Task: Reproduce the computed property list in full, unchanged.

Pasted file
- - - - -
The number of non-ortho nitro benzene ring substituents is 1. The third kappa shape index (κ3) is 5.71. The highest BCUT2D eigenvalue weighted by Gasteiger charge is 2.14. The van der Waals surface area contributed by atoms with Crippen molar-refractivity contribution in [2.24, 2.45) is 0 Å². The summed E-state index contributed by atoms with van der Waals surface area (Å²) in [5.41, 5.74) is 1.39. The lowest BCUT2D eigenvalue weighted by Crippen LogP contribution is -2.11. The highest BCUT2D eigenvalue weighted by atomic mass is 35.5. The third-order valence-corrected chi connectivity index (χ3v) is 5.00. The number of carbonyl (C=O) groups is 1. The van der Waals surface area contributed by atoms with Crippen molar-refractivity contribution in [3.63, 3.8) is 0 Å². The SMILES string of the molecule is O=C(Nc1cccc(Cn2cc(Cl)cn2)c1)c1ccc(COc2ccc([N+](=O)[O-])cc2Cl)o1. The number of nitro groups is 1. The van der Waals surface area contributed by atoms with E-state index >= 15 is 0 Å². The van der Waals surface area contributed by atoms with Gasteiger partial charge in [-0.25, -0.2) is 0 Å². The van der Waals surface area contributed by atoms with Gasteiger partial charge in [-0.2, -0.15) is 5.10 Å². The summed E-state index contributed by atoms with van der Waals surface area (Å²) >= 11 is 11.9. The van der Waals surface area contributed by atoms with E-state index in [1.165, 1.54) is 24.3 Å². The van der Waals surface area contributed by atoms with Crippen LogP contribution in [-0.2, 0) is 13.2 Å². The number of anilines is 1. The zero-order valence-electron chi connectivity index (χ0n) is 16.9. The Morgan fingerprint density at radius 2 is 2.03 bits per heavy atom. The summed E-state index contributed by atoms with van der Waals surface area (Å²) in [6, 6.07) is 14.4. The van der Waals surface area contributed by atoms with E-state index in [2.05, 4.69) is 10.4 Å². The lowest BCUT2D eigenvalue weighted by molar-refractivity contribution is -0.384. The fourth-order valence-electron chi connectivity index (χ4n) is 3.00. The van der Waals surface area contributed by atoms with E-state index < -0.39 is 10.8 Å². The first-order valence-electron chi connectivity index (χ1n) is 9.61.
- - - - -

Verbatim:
The number of non-ortho nitro benzene ring substituents is 1. The third kappa shape index (κ3) is 5.71. The highest BCUT2D eigenvalue weighted by Gasteiger charge is 2.14. The van der Waals surface area contributed by atoms with Crippen molar-refractivity contribution in [2.24, 2.45) is 0 Å². The summed E-state index contributed by atoms with van der Waals surface area (Å²) in [5.41, 5.74) is 1.39. The lowest BCUT2D eigenvalue weighted by Crippen LogP contribution is -2.11. The highest BCUT2D eigenvalue weighted by atomic mass is 35.5. The third-order valence-corrected chi connectivity index (χ3v) is 5.00. The number of carbonyl (C=O) groups is 1. The van der Waals surface area contributed by atoms with Crippen molar-refractivity contribution in [3.63, 3.8) is 0 Å². The SMILES string of the molecule is O=C(Nc1cccc(Cn2cc(Cl)cn2)c1)c1ccc(COc2ccc([N+](=O)[O-])cc2Cl)o1. The number of nitro groups is 1. The van der Waals surface area contributed by atoms with E-state index >= 15 is 0 Å². The van der Waals surface area contributed by atoms with Gasteiger partial charge in [-0.25, -0.2) is 0 Å². The van der Waals surface area contributed by atoms with Gasteiger partial charge in [-0.2, -0.15) is 5.10 Å². The summed E-state index contributed by atoms with van der Waals surface area (Å²) >= 11 is 11.9. The van der Waals surface area contributed by atoms with E-state index in [1.165, 1.54) is 24.3 Å². The van der Waals surface area contributed by atoms with Crippen LogP contribution in [-0.2, 0) is 13.2 Å². The number of anilines is 1. The zero-order valence-electron chi connectivity index (χ0n) is 16.9. The Morgan fingerprint density at radius 2 is 2.03 bits per heavy atom. The summed E-state index contributed by atoms with van der Waals surface area (Å²) in [6, 6.07) is 14.4. The van der Waals surface area contributed by atoms with E-state index in [2.05, 4.69) is 10.4 Å². The lowest BCUT2D eigenvalue weighted by molar-refractivity contribution is -0.384. The fourth-order valence-electron chi connectivity index (χ4n) is 3.00. The van der Waals surface area contributed by atoms with E-state index < -0.39 is 10.8 Å². The first-order valence-electron chi connectivity index (χ1n) is 9.61.